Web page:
The heart of this instrumentation is the cylindrical PTFE measuring beaker and piston. Sample is added to the beaker and the piston oscillates at a constant frequency during measurement. Particles become immobilised on the surface of the beaker and piston, allowing the fluid stream created by the moving piston to shift the mobile ion cloud (double layer) around each particle up and down, creating an oscillating frequency. The potential created is detected and measured by the two electrodes as streaming potential. From this, zeta potential is calculated. Zeta Potential measurements via classical light-scattering methods (e.g. electrophoresis described above) is problematic due to particles agglomerating and then sedimenting out when approaching zero charge. As the Stabino piston is actively mixing the sample, this prevents the process of agglomeration and eventually sedimentation of the particles while the measurement is taking place.
With the Stabino we are able to actively assess the stability of a sample via the added functionality of titrations. +/-30mV is often quoted as a threshold for stability, but this does not give the full picture and is only relevant to the sample as it stands in that exact chemical environment. It is entirely possible for two samples to have -30mV zeta potential but have very different stabilities. The Stabino provides a full insight into the colloid being assessed, primarily via pH and polyelectrolyte titrations.
- pH titrations – allow the assessment of stable pH regions and determination of the iso-electric point (IEP) with extremely high resolution. The Stabino constantly mixes the sample via the oscillating piston and can measure the exact pH at which zero charge is achieved.
- Polyelectrolyte titrations – by titrating a counter-charged polyelectrolyte solution, information on charge density can be estimated. This gives a much greater understanding of how stable a dispersion is. Predictions of shelf-life or stability over time can be built up using this method.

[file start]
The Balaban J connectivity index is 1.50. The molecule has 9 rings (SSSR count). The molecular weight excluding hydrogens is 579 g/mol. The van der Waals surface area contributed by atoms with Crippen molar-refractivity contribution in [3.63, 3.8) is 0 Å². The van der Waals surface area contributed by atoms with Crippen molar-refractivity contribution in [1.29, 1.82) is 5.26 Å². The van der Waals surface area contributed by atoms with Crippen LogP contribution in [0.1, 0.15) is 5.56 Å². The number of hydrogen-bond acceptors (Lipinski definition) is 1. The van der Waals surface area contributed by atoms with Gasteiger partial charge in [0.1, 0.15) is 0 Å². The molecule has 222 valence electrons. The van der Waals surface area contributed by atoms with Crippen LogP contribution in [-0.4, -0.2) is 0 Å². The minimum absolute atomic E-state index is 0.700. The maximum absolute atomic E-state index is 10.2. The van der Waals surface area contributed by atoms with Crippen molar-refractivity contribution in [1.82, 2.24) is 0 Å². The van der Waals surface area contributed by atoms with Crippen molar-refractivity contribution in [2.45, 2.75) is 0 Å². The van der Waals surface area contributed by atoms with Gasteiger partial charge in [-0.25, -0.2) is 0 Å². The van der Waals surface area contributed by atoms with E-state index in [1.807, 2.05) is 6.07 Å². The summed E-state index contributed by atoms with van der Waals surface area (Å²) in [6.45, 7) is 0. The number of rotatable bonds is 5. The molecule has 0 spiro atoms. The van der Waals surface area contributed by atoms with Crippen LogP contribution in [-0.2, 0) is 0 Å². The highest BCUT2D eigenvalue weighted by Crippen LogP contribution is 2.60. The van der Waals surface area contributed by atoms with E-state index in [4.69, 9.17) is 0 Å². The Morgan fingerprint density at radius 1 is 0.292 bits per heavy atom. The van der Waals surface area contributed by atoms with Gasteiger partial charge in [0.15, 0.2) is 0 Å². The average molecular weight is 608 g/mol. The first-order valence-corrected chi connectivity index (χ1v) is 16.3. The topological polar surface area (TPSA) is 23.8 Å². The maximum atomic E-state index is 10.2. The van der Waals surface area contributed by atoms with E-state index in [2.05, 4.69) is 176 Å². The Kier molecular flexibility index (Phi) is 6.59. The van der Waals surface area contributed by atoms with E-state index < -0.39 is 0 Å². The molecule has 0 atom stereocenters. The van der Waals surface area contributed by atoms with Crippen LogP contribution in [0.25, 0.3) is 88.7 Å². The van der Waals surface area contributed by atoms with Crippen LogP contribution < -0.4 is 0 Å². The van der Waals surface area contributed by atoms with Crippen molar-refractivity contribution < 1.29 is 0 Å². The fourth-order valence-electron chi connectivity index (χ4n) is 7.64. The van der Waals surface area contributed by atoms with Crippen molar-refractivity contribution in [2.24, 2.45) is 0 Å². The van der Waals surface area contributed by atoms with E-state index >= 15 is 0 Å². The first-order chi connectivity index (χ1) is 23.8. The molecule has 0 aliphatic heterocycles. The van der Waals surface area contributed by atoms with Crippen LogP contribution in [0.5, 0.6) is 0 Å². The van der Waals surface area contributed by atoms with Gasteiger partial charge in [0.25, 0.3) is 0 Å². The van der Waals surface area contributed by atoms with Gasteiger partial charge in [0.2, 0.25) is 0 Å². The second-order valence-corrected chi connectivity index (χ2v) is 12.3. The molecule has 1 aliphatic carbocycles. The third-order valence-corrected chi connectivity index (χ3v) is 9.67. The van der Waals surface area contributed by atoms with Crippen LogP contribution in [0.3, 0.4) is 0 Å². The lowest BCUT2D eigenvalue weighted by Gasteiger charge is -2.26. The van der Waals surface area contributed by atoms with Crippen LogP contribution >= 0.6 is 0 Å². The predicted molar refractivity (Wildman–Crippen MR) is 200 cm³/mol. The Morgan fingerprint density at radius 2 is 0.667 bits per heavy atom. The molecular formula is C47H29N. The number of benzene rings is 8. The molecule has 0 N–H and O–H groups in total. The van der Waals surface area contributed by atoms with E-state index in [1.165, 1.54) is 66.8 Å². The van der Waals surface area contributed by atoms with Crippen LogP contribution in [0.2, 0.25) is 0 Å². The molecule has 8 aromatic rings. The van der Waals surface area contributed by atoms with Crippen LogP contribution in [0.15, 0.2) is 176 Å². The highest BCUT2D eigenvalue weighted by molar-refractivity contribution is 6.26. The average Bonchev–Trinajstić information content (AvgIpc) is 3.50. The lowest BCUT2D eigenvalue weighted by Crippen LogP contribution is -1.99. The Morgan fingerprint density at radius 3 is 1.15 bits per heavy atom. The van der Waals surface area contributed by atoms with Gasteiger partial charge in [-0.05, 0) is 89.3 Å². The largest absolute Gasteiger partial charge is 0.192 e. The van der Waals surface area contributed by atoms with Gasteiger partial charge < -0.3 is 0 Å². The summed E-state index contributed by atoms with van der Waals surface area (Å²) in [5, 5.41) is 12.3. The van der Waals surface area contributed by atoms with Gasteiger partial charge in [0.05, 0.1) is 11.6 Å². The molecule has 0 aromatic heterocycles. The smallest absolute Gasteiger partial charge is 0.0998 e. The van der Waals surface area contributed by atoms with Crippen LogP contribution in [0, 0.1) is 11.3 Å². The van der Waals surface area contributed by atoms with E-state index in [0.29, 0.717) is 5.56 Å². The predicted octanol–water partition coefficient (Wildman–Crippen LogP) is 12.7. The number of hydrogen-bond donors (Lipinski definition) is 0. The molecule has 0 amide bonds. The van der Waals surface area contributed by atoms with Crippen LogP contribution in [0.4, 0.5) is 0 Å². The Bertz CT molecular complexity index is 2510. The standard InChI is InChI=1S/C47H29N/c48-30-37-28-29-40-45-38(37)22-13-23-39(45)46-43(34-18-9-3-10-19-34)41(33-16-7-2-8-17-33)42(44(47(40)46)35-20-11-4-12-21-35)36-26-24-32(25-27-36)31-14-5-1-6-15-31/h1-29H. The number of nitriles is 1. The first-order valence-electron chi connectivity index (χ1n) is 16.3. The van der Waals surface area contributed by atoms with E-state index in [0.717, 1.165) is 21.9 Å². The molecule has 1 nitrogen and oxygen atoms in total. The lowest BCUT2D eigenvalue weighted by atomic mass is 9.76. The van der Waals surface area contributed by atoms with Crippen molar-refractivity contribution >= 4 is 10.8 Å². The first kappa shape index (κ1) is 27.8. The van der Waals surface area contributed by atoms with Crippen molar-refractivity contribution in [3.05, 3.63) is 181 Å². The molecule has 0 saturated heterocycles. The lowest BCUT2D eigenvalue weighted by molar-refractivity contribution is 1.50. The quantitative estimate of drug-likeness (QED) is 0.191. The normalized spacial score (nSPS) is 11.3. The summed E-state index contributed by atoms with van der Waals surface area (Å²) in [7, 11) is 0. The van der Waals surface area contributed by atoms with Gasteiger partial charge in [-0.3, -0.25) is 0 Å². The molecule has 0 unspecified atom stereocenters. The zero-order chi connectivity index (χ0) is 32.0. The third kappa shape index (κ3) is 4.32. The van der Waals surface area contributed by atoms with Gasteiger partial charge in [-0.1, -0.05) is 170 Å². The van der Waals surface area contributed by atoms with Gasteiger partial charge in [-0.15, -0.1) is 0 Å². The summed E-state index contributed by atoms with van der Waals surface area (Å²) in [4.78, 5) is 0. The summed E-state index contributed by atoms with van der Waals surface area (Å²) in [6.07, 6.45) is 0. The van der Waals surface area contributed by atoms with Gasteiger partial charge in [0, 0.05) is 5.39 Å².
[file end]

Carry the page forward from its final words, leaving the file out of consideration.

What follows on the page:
- Salt titrations – allow investigation of the relationship between conductivity and zeta potential. Salt titrations are relevant to applications such as protein aggregation or waste water treatment, where changing the conductivity deliberately causes particles in solution to form aggregates so they can be filtered out of solution.
- Other titrations – ultimately, any titrant can be used on the Stabino and its effect on zeta potential monitored. Some custom applications may include assessing the effect of varying volumes of an additive or stabiliser, different amounts of pigment in an ink solution and so on.
The Stabino affords the user complete control over their experiments, giving extremely high-resolution zeta potential plots thanks to the ability to titrate quickly and frequently, with potential readings taken every 5 seconds. It can also be used in conjunction with NANO-flex Dynamic Light Scattering Instrument to measure particle size vs. zeta potential simultaneously.
The Stabino® II is a second generation instrument for analysing and optimising the stability of colloids and dispersions, based on measurement of streaming potential.
Employing a unique oscillating piston design, the system incorporates rapid pH and polyelectrolyte titrations for investigation of stable pH regions, Iso-Electric Point (IEP), charge density and surface functionalisation. The system is ideally suited to formulation development and has applications in quality control.